Deji Elumoye in Abuja
The Senate yesterday painted a gloomy picture of the aviation sector as it raised the alarm over imminent air disaster in the country as a result of the inability of airline operators to put their aircraft in proper shape.
It, therefore, implored the federal government to quickly intervene with N50 billion bailout to the airline companies as against the paltry N4 billion currently being offered.
The Chairman of the Senate Committee on Aviation, Smart Adeyemi, who gave the sorry state of the aviation industry at a news briefing, said airline operators in the country are broke and badly in need of bailouts to prevent them from cutting corners.
According to him, the aviation sector is very critical to the economy of any nation and is highly capital intensive, which make governments across the world to give bailouts to operators from time to time.
He cited example of Senegal that recently gave $74million bailout to the sector in the country; Rwanda $150million, and United States of America $58billion.
“A critical look at the aviation industry in Africa, Senagal for instance, which is no competition for the Nigerian aviation industry in terms of number of airline operators, released the sum of $74 million as bailout funds for their airline operators. Rwanda also released $150 million for its airline operators.
“Taking the scope out of Africa, USA for instance released the sum of $58 billion as bailout funds for its airline operators. This is to mention a few,” he said.
Aside the N50billion bailout, Adeyemi hinted that many of the airline operators confided in the committee that issues such as custom taxes on imported spare parts of aircrafts, multiple form of taxations and VAT on air transportation are running them out of business and tempting them to cut corners.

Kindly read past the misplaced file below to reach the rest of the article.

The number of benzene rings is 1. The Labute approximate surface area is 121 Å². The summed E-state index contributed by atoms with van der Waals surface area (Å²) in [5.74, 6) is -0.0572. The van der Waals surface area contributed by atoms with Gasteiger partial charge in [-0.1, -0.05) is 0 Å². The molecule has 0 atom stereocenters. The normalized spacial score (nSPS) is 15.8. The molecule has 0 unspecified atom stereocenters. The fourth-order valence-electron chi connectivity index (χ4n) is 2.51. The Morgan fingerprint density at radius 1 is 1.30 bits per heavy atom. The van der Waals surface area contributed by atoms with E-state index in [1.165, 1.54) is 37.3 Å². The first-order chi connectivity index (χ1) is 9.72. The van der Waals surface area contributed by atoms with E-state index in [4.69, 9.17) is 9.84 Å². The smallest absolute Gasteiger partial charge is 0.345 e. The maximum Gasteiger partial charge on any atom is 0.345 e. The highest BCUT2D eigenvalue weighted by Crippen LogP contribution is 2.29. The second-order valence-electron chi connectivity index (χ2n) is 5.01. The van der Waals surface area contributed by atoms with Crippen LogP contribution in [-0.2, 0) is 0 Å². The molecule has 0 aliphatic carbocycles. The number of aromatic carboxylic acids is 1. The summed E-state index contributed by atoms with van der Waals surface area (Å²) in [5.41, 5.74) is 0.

According to him, “Operational challenges running down their businesses as confided in the aviation committee are noncompliance of the customs department with the executive order to waive any form of taxation on importation of spare parts and commercial aircrafts.
“Other challenges are the noncompliance of the executive order on the removal of Value Added Tax (VAT) from air transport and the inability of the airline operators to have access to single digit lending as obtainable in other parts of the world. The inability of the airline operators to access foreign exchange as and at when due to enable them pay the value added tax for their aircrafts is also an operational challenge.”
The senator added that though the federal government, due to COVID-19 pandemic adverse effects on the sector, planned to give out N4 billion bailout, but based on the comprehensive assessment of the pathetic situation at hand, not less than N50 billion will be required for such intervention.
Adeyemi further said: “You would recall that the federal government, having considered impacts of the pandemic on the aviation industry, with a view to maintaining smooth operations, made the sum of N4 billion available as a bailout to these airline operators.
“With further and more critical intervention with airline operators in Nigeria, we gathered that approximately N50 billion will be required to meet the requirements of airline operators.
“This increase in bailout fund is imperative if we are to keep our economy running, guaranty job security and mitigate retrenchment.
“If comparative analysis is anything to go by, it is clear that the N4 billion announced by the federal government as bailout funds for airline operators will not be sufficient to sustain three of the needs of the fifteen scheduled flight operators, save the nonscheduled operators.
“Our further enquiry has also shown that airline operators are already discouraged and have resorted to cutting corners in carrying out maintenance requirements on their aircraft.
“This is of course as a result of their poor financial situation. If this is not immediately checked, the effect is best imagined than experienced.”
“As duly elected representatives of the people, we are mandated to take seriously any issues which may have adverse effects on the lives of the people we represent. Where we see red flags, we should immediately bring this to the attention of the people and ultimately, the federal government.”